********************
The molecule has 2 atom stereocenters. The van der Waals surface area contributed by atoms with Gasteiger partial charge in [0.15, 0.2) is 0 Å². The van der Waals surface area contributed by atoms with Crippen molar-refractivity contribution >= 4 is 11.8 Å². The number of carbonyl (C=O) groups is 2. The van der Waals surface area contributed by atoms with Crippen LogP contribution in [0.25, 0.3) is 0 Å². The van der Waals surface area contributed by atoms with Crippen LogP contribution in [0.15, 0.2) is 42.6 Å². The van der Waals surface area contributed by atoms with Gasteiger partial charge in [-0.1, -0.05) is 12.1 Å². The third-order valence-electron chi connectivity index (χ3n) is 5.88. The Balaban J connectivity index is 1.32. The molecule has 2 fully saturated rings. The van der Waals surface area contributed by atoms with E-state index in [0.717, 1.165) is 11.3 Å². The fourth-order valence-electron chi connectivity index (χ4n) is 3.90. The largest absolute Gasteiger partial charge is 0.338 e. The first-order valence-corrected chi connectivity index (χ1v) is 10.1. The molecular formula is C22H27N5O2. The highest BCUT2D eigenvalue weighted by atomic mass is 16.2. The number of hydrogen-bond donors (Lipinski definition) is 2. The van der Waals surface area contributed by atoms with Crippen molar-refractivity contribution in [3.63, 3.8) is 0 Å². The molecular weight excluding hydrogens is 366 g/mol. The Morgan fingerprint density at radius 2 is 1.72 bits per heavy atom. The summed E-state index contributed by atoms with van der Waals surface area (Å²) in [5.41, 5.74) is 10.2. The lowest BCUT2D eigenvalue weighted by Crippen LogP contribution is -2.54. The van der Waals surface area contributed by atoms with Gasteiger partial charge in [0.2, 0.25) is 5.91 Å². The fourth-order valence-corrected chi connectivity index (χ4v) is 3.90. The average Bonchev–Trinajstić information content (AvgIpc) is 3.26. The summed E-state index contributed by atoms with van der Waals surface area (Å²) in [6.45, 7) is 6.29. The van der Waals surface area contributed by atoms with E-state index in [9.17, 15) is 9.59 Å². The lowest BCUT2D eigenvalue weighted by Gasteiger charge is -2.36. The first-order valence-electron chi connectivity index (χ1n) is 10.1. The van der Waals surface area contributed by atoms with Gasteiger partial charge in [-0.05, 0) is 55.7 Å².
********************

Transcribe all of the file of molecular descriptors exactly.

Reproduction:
The molecule has 2 atom stereocenters. The van der Waals surface area contributed by atoms with Gasteiger partial charge in [0.15, 0.2) is 0 Å². The van der Waals surface area contributed by atoms with Crippen molar-refractivity contribution >= 4 is 11.8 Å². The number of carbonyl (C=O) groups is 2. The van der Waals surface area contributed by atoms with Crippen LogP contribution in [0.25, 0.3) is 0 Å². The van der Waals surface area contributed by atoms with Crippen LogP contribution in [0.15, 0.2) is 42.6 Å². The van der Waals surface area contributed by atoms with Gasteiger partial charge in [-0.1, -0.05) is 12.1 Å². The third-order valence-electron chi connectivity index (χ3n) is 5.88. The Balaban J connectivity index is 1.32. The molecule has 2 fully saturated rings. The van der Waals surface area contributed by atoms with E-state index in [0.717, 1.165) is 11.3 Å². The fourth-order valence-electron chi connectivity index (χ4n) is 3.90. The largest absolute Gasteiger partial charge is 0.338 e. The first-order valence-corrected chi connectivity index (χ1v) is 10.1. The molecular formula is C22H27N5O2. The highest BCUT2D eigenvalue weighted by atomic mass is 16.2. The number of hydrogen-bond donors (Lipinski definition) is 2. The van der Waals surface area contributed by atoms with Crippen molar-refractivity contribution in [3.63, 3.8) is 0 Å². The molecular weight excluding hydrogens is 366 g/mol. The Morgan fingerprint density at radius 2 is 1.72 bits per heavy atom. The summed E-state index contributed by atoms with van der Waals surface area (Å²) in [5.41, 5.74) is 10.2. The lowest BCUT2D eigenvalue weighted by Crippen LogP contribution is -2.54. The van der Waals surface area contributed by atoms with Gasteiger partial charge in [0.2, 0.25) is 5.91 Å². The fourth-order valence-corrected chi connectivity index (χ4v) is 3.90. The average Bonchev–Trinajstić information content (AvgIpc) is 3.26. The summed E-state index contributed by atoms with van der Waals surface area (Å²) in [6.45, 7) is 6.29. The van der Waals surface area contributed by atoms with E-state index in [9.17, 15) is 9.59 Å². The lowest BCUT2D eigenvalue weighted by Gasteiger charge is -2.36. The first-order valence-electron chi connectivity index (χ1n) is 10.1. The van der Waals surface area contributed by atoms with Gasteiger partial charge in [-0.05, 0) is 55.7 Å².